What happens inside an Indian family WhatsApp group?

Turns out, smartphone users in India are running out of phone space, which has led to some serious head-scratching in the Silicon Valley

Do you have a good morning-less life? Woken up to not a single good morning message, lying unread in your notification tab. Well then, you live in bliss and I want your life. I don’t have this luxury because if you want to live in India, you have to be part of a thing called family WhatsApp groups.

Now, do not confuse this with the WhatsApp group that exists with your immediate family members, you know the parents and the children form a separate group.

Yes, that does mean more WhatsApp messages, spewing positive thoughts. Then there’s a group of the distant relatives and one with the close relatives and this goes on to occupy more than half the number of groups I’ve been forced to join, keeping to the spirit of “keeping in touch”.

A Wall Street Journal report tells us each month there are 200 million active users recorded in India. It turns out that smartphone users in India are running out of phone space, which has led to some serious head-scratching in the Silicon Valley, as experts tried out to figure out why this was happening.

In the last five years or so, the report claims that “Good Morning” images with flowers and babies on them have increased about nine times than normal because it’s considered a good omen to send cheery messages.

That day when it started is still etched in my memory as clear as day when I was added to these groups. Of course, awkward hellos are part of the greetings. It’s like that one family function you attend, but at least you have enough to time to memorise everyone’s names, their children’s names and their pets’ names and their neighbour’s names because your mother makes sure you are given a crash course before every gathering.

After the induction to the WhatsApp group, futile meet-up plans of all the 256 members of the group will be made. Everyone knows none of the plans will ever work out because most of us don’t even live in the same city, but hours must be spent in making them.

Such is the obsession with WhatsApp messages that I feel our parents’ generation will probably write WhatsApp texts into their wills. My mother’s two-month-old phone died recently and she called me up to ask how to backup the WhatsApp messages. Yep, she was not worried about the phone. The googled WhatsApp texts and videos should be safe.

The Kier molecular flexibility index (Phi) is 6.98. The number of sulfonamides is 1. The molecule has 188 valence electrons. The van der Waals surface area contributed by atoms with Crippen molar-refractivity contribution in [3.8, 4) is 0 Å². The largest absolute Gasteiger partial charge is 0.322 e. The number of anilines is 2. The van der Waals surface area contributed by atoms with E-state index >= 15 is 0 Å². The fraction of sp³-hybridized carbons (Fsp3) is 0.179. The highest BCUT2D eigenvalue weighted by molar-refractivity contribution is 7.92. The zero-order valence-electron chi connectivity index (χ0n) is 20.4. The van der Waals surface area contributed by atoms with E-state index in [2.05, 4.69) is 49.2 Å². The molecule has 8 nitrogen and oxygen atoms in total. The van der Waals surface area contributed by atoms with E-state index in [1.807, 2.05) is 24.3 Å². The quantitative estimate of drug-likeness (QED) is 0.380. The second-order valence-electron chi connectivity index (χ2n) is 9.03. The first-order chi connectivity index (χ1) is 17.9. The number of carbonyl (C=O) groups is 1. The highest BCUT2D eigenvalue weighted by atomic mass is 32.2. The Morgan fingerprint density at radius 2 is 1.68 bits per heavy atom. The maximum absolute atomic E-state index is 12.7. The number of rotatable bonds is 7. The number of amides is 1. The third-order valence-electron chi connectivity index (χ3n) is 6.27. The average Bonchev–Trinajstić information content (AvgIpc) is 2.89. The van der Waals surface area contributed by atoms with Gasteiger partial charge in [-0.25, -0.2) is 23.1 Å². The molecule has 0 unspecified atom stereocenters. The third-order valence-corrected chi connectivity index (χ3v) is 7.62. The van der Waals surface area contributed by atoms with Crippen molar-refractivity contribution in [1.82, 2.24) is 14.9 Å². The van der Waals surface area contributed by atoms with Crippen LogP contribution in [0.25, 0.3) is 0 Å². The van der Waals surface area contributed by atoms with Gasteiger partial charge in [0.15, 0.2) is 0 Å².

To all the family group members, I would like to take the time to actually teach one feature on both Facebook and WhatsApp – the status message. Instead of sending one message to multiple groups, you can set one status message and everyone can see it. You cover all bases!

Every Indian parent tells me that they are exasperated with texting as not much of the tone and the emotion gets conveyed through chats. So, they exclusively use it for sending WhatsApp messages.

Case in point: I talk to my father twice a week, but this is the WhatsApp conversation we have.

In the sea of unverified videos, unsolicited advice, and random trivia, there is a “humorous” exchange of typical sexist jokes as well. Surprisingly, it’s not always the men sharing these jokes, women actively share and take part in laughing at the crappy one-liners or stereotypical wife jokes with equal joy.

It was during one of these “friendly” banters that I decided to quit the group, but I wasn’t getting away with that so easily. I was immediately added back and asked to explain my blatant disregard for my extended family’s feelings. I tried to make up a sad excuse about my phone being out of space and data instead of confronting them because I was worried my parents would disown me and I need their financial security as a fallback option to get through life. Jokes apart, I tried to explain that some of the jokes made me uncomfortable, but it was just met with protests that were all in good humour. So I decided I had no sense of humour and have never looked back.